It was a year when Easter Sunday fell on the first night of Passover. Charlie was trying to figure out a good way to meld the two holidays together. The Silverman-Clarke family is a mixed-faith family, and the kids had reached the age where they were old enough to ask questions, and eager to learn.
Charlie Silverman could easily weigh in on the Passover part of the holiday. Pesach (as she calls it) is one of those holidays rich with symbols, special foods, and most of all a story.
Her husband Chris, is on the Easter side, but when she asked him to explain the significance of Easter, all he could come up with was a skimpy sentence, “the day Jesus was resurrected.”
Chris just wasn’t “that into it.” Charlie was on her own.
Google may not be the best teacher in the world, but Charlie only had a few days to learn, and local clergy was a tad busy that time of year.
Her search confirmed Chris’s explanation. But what was really interesting was when she read about the origin of Easter, coming from a pagan celebration of renewal and rebirth, honoring the Goddess Eastre.
There were Jewish holidays that originated from pagan celebrations too. And the part about renewal and rebirth, that closely mirrored Passover’s message.
Charlie decided to begin Sunday morning with all the modern day American Easter traditions; an Easter egg hunt, an Easter basket filled with sweet marshmallow chicks and chocolate bunnies, and a story about the springtime miracle of Jesus, which gives promise to a life eternal.
The evening was dedicated to the Passover Seder, reading from the Haggadah and sharing the story of the Jews escape from slavery and the promise of life on earth, lived in freedom.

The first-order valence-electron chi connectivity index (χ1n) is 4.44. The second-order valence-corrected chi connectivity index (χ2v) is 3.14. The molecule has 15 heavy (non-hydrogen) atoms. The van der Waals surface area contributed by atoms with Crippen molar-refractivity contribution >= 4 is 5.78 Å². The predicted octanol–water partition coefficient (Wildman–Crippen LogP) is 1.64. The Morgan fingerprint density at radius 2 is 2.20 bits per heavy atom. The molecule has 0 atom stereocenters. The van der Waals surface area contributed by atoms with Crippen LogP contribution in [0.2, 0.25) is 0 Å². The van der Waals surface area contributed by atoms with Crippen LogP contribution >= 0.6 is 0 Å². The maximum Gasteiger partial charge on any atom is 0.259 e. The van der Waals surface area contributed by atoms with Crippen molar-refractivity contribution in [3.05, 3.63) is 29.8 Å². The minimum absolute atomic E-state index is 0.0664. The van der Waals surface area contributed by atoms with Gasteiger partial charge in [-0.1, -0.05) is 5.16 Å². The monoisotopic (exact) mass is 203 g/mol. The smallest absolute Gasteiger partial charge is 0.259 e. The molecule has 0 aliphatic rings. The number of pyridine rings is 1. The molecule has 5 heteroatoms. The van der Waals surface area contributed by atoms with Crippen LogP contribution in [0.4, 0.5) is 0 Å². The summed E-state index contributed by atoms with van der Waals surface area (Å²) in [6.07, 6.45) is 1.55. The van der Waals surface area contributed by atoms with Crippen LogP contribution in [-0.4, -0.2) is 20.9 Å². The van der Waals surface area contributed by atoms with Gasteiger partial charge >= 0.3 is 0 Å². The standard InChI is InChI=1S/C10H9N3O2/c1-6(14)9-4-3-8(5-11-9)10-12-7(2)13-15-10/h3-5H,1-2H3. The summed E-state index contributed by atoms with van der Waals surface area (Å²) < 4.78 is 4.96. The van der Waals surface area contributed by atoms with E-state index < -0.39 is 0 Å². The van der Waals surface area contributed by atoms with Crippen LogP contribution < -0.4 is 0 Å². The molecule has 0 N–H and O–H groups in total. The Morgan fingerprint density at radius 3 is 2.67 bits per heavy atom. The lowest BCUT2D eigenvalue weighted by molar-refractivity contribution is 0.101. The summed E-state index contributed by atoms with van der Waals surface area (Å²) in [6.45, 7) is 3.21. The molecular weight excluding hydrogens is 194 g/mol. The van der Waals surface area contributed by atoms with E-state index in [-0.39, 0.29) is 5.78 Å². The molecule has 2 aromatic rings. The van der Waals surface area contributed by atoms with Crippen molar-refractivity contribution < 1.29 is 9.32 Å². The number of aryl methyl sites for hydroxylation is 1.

The Silverman-Clarkes like many mixed-faith families, find challenges and opportunities when sharing their respective faith traditions.
When it comes to celebration, they grab the holidays with gusto. In fact you might be amused to see a brightly colored Easter egg sitting on a Seder plate next to a bitter herb. Or an Easter basket stuffed with a drawstring bag filled with toy locusts, boils, and plagues.
Above all else, there is one universal family value that requires no adaptation. God. Charlie and Chris are in full agreement to raise their children in a house covered by the protection of the Lord. They love God, they live in a Godly way, and they teach their children about God.
It may be a lesson plan that’s not typical. It may be a while until they find a house of worship welcoming to folks like them. Yet, in the process, the family learns together, prays together and loves together. Praise God who creates all His children in His image.
Happy Easter and Happy Passover from Prayables.